Thousands of people are celebrating the Notting Hill Carnival on the streets of west London.
The carnival is celebrating 40 years as an event
Police said they are pleased with how the event has gone so far and predict that more than a million people will have attended over the weekend.
About 250,000 people took to the streets on Sunday - more than double the first day last year - to celebrate the carnival's 40th anniversary.
Scotland Yard says 71 arrests have been made since 0001 BST on Sunday.
Ch Insp Wayne Mawson said: "The atmosphere is fantastic.
"It has been very peaceful and that has been reflected in the crime and arrest figures.
"We do not want to be complacent as there is still the evening to come but yesterday was a superb family day and everyone who came really enjoyed themselves.
"Crime is low, reported crime is low, and people are still enjoying themselves. It is a great carnival atmosphere and lets hope the whole event is especially successful considering it is its 40th birthday."
About 10,500 officers have been on duty over the weekend in what remains the Met's biggest annual public order event.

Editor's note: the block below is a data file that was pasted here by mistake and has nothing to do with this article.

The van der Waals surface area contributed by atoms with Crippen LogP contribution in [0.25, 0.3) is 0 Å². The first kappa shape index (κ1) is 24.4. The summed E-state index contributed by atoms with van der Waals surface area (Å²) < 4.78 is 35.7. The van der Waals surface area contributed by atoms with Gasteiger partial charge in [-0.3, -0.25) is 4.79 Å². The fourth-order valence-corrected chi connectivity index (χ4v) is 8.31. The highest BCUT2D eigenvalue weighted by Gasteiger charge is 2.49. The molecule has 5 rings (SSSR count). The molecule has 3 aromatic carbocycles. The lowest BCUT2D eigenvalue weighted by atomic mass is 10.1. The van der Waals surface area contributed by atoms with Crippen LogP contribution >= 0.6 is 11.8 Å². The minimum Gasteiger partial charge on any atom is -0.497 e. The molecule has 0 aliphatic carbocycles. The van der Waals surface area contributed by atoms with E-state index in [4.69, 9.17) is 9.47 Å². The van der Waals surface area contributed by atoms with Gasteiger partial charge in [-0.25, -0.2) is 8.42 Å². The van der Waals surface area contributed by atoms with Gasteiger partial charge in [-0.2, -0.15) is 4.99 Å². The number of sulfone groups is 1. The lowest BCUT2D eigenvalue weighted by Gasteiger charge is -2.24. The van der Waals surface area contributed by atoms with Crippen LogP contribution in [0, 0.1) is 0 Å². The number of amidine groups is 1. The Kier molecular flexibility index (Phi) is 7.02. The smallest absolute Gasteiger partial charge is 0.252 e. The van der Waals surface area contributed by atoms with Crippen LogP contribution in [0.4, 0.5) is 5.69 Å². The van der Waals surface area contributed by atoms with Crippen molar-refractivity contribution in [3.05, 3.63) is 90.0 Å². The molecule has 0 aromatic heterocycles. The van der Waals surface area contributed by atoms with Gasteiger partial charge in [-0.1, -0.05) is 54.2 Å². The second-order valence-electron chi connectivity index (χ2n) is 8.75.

A stop and search operation was carried out on Monday afternoon at Mile End Tube Station following intelligence that a group of 60 youths were planning to disrupt carnival.
Thousands of people in costume fill the streets of west London
Mr Mawson said eight people were arrested for possession of knives and body armour and a number of other knives were found on the pavement.
Freedom and Justice was the theme for this year's carnival which is one of the biggest street festivals in Europe.
Caribbean calypso music rings out of huge sound systems on a series of floats, many of which people dance around in glittering costumes.
While the carnival is celebrating four decades, the roots of the event date back even further to the Abolition of Slavery Act in 1833 when the first Caribbean carnival was held in Trinidad.
Chris Mullard, chairman of the London Notting Hill Carnival Ltd, said: "Everyone is over the moon that it has kept going for 40 years - it has really made a big mark on the London cultural map."